Regional Custer Community Health Services (CCHS) CEO/ Administrator Jason Petik has left CCHS to take the position of CEO for Memorial Health Center in Sidney, Nebraska. Petik had been at CCHS since March 1997.


News & Notes

Happenings around the region

Shannon Takara, M.D., General Surgeon, has joined Regional Medical Clinic. Board certified in General Surgery, Dr. Takara earned her medical degree from the University of Tennessee School of Medicine in Memphis, Tenn. She completed her General Surgery residency at the University in 2005.

Black Hills Cardiovascular Research (BHCR) recently participated in a study to look at recovery of platelet function following discontinuation of antiplatelet medications. BHCR was one of four research sites that took part in the study, known as the RECOVERY trial, the results of which were announced at the 2011 American Cardiology Conference. The study was conducted over a three-month period and 13 local patients took part. Study results determined the anti-platelet effects of Effient were significantly greater and less variable than those taking Plavix.

Hospice of the Hills has become a national partner of We Honor Veterans, a pioneering campaign developed by National Hospice and Palliative Care Organization in collaboration with the Department of Veterans Affairs. As a We Honor Veterans partner, Hospice of the Hills will implement veterancentered education for staff and volunteers to help improve the care they provide to veterans. The We Honor Veterans campaign provides tiered recognition to organizations demonstrating a systematic commitment to improving care for veterans. Partners can use resources provided as part of the campaign and integrate best practices for providing end-of-life care to veterans.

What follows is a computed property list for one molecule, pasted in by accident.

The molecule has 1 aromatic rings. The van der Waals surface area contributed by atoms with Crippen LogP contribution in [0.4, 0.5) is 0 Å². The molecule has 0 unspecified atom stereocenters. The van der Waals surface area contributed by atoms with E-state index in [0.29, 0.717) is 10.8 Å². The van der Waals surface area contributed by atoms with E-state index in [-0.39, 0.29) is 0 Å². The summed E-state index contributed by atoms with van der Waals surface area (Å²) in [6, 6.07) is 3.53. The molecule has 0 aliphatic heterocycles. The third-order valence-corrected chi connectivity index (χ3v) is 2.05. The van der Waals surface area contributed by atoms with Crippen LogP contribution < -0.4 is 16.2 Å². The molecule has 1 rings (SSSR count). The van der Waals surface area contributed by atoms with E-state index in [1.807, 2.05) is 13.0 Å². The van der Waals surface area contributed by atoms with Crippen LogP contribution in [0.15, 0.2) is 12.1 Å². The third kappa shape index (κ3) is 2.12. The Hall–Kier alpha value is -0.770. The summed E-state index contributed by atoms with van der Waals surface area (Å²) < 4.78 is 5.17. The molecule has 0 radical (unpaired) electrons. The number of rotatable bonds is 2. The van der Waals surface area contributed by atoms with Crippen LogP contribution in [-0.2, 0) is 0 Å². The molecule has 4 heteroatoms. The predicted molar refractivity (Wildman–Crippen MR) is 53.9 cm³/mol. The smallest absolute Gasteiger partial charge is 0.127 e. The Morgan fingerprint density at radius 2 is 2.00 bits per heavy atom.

Regional Medical Clinic-Aspen Centre welcomes family medicine physician Kathryn Barrett, M.D., to the clinic staff. Board certified by the American Board of Family Practice, Dr. Barrett received her MD from the USD School of Medicine and completed her residency at Iowa Lutheran Hospital in Des Moines.

Rylan Johnson, DPM, a boardcertified Podiatrist with Regional Medical Clinic, has relocated his practice to the Western Hills Professional Building directly west of Rapid City Regional Hospital. He will maintain a weekly outreach clinic at Massa Berry Regional Medical Clinic in Sturgis. Dr. Johnson specializes in the conservative and surgical management of the foot and related structures.


James D. Bowman, M.D., an internist at Regional Medical Clinic, was inducted into the South Dakota Chapter of the Alpha Omega Alpha (AOA) national honor society in May. A graduate of the USD School of Medicine, Dr. Bowman was the only alumnus selected for this year’s induction class. Board certified in Internal Medicine, Dr. Bowman earned his MD and completed his residency at USD. The South Dakota Affiliate of Susan G. Komen for the Cure has awarded a grant to the John T. Vucurevich Regional Cancer Care Institute (CCI) to assist medically underserved women in western South Dakota with challenges during breast cancer treatment. The grant will support the “Healing Pathways” program, an initiative assisting the medically underserved breast cancer patients of western South Dakota. This program will help remove the barriers of isolation by providing travel assistance while patients are receiving treatment for breast cancer.